Can Jones count on a big game vs. Bucs?

by Gary Shelton on December 15, 2017 · 2 comments

in general, NFL, Tampa Bay Bucs

Julio Jones was electric agains the Bucs last time./TRAVIS PENDERGRASS

Julio Jones (11) was electric against the Bucs last time./TRAVIS PENDERGRASS

Friday, 3 a.m.

You envision Julio Jones. If you are a defensive back for the Tampa Bay Bucs, you probably envision his heels and elbows, and his back growing smaller as he runs away from you and toward the goal line.

You imagine Jones, and you imagine him smiling. This week, Jones gets another shot at the Tampa Bay Bucs, a team he torched for 12 catches and 253 yards.

He zig-zagged through the Bucs' secondary as if they were slalom poles, dodging and darting and leaving burn marks

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wherever he went. And now, he has another shot, and you imagine that Jones must amuse himself with visions of Bucs' cornerbacks trying to guard him again.

Odd. After the last game, Jones talked about how basic the Bucs' coverage was as it chased him. The Bucs, meanwhile, talked of using 14-15 different coverages on him. Of course, coverage can be difficult to identify when you're blurring past it.

"Obviously what we did to try to stop Julio last game didn’t work too well," said Bucs' coach Dirk Koetter. "We have to try to come up with some other things to try to stop him. But as you said, they have other playmakers. Julio has had three games like that, that I know of, since I’ve been following him. It’s not like he does that every single week, or he’d be the single-greatest player of all time. Even in the two games since ours, (he hasn’t put up those type of numbers). But he is one of the best receivers in the league. You always have to honor him, but they’ve got other guys.”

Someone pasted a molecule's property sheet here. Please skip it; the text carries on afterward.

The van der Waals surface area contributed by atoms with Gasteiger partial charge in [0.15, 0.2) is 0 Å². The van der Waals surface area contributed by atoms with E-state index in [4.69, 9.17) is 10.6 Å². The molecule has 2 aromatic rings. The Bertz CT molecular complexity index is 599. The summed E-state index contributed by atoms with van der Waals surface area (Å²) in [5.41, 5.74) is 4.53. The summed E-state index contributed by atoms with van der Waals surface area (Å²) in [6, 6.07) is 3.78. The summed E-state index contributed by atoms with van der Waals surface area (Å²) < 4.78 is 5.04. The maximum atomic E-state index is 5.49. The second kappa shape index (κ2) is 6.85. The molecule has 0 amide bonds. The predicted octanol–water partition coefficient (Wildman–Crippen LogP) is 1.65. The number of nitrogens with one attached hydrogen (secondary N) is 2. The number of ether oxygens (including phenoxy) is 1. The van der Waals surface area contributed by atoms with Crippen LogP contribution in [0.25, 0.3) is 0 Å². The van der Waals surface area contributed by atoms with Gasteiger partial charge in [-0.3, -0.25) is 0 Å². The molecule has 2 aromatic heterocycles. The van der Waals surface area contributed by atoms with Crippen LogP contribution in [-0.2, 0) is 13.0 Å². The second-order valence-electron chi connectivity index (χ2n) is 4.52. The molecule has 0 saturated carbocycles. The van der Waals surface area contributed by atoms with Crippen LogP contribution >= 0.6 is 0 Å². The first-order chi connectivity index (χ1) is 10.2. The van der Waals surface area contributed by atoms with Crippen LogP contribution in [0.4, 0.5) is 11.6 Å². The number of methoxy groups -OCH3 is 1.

History may be a bit on the Bucs' side, of course. Throughout the history of the NFL, a lot of receivers have charred their opponents for big yardage. But few players have done it twice. Who knows? Maybe they get worn down doing it once.

For instance, the Bucs aren't the first team that Jones has burned. Against Carolina in 2016, he had 12 catches for 300 yards. But when the teams met again, he had a mortal four catches for 60 yards.

In 1962, Del Shofner of the Giants had 11 catches for 269 yards against the Redskins. In the rematch,  he had five for 125, a good but not quite spectacular game.

It happens the other way, too. In 2012, Calvin Johnson had an ordinary game against the Packers with four catches for 49 yards. But in the rematch, he had 11 catches for 244 yards.

Then there was the mighty Flipper Anderson of the Rams. In 1989, Anderson had two catches for 49 yards in a loss to the Saints. But in the rematch, Anderson had a record 336 yards and led a victory against the same Saints.

In other words, every game has its own personality and its own results.

"We don’t want to run the things we ran last time," said defensive coordinator Mike Smith. "That’s for sure. We didn’t do a good job in our preparation or our execution. He is an outstanding player and you’ve got to put enough resources out there where you can try to slow him down, but at the same time you can’t do so much that you are going to put the rest of the defense in jeopardy. Each game has its own little nuances that you go through, but I can assure you this – we looked very hard at what we did last time and we probably won’t be doing that.”

Will it matter? Jones has played against the Bucs 11 times, and he's had a pretty good time of it. Against Tampa Bay, Jones has 80 catches for 1,359 yards and 10 touchdowns.

"We can’t let 11 (Jones) do what he did last time," said defensive tackle Gerald McCoy. "I didn’t even realize how many yards he had until like the next day, honestly. I was walking through the training room, they put it on TV and I’m like, ‘I didn’t realize he did that.’ We definitely can’t let him have the day he had last time."

The Bucs are home against the Falcons on Monday with an 8:30 p.m. kickoff.


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